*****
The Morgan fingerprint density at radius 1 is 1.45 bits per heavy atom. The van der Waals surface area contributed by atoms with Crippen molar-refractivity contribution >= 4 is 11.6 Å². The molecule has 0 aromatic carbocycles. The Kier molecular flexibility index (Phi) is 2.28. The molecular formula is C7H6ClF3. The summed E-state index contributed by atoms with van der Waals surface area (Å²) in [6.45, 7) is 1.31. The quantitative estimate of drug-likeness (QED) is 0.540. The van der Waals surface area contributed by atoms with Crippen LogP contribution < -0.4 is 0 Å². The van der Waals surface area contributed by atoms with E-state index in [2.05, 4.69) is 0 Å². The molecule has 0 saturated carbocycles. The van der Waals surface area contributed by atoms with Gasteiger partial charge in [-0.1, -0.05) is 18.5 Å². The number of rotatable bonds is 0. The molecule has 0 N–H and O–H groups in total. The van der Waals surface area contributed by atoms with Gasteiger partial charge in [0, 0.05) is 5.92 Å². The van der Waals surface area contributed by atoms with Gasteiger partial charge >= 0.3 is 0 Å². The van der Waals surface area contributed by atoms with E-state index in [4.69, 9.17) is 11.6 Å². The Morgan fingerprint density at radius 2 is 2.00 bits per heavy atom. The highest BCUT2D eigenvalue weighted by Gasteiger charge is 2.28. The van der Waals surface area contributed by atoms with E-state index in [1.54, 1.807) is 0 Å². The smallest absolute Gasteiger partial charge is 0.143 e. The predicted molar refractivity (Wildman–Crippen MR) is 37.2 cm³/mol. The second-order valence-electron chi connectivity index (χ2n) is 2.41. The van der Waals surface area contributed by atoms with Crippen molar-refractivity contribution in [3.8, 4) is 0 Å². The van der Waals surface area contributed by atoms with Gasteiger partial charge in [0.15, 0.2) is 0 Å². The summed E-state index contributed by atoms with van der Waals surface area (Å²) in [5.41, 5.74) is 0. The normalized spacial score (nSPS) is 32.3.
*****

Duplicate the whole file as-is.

The Morgan fingerprint density at radius 1 is 1.45 bits per heavy atom. The van der Waals surface area contributed by atoms with Crippen molar-refractivity contribution >= 4 is 11.6 Å². The molecule has 0 aromatic carbocycles. The Kier molecular flexibility index (Phi) is 2.28. The molecular formula is C7H6ClF3. The summed E-state index contributed by atoms with van der Waals surface area (Å²) in [6.45, 7) is 1.31. The quantitative estimate of drug-likeness (QED) is 0.540. The van der Waals surface area contributed by atoms with Crippen LogP contribution < -0.4 is 0 Å². The van der Waals surface area contributed by atoms with E-state index in [2.05, 4.69) is 0 Å². The molecule has 0 saturated carbocycles. The van der Waals surface area contributed by atoms with Gasteiger partial charge in [-0.1, -0.05) is 18.5 Å². The number of rotatable bonds is 0. The molecule has 0 N–H and O–H groups in total. The van der Waals surface area contributed by atoms with Gasteiger partial charge in [0, 0.05) is 5.92 Å². The van der Waals surface area contributed by atoms with Gasteiger partial charge >= 0.3 is 0 Å². The van der Waals surface area contributed by atoms with E-state index in [4.69, 9.17) is 11.6 Å². The Morgan fingerprint density at radius 2 is 2.00 bits per heavy atom. The highest BCUT2D eigenvalue weighted by Gasteiger charge is 2.28. The van der Waals surface area contributed by atoms with E-state index in [1.54, 1.807) is 0 Å². The smallest absolute Gasteiger partial charge is 0.143 e. The predicted molar refractivity (Wildman–Crippen MR) is 37.2 cm³/mol. The second-order valence-electron chi connectivity index (χ2n) is 2.41. The van der Waals surface area contributed by atoms with Crippen molar-refractivity contribution in [3.8, 4) is 0 Å². The van der Waals surface area contributed by atoms with Gasteiger partial charge in [0.15, 0.2) is 0 Å². The summed E-state index contributed by atoms with van der Waals surface area (Å²) in [5.41, 5.74) is 0. The normalized spacial score (nSPS) is 32.3.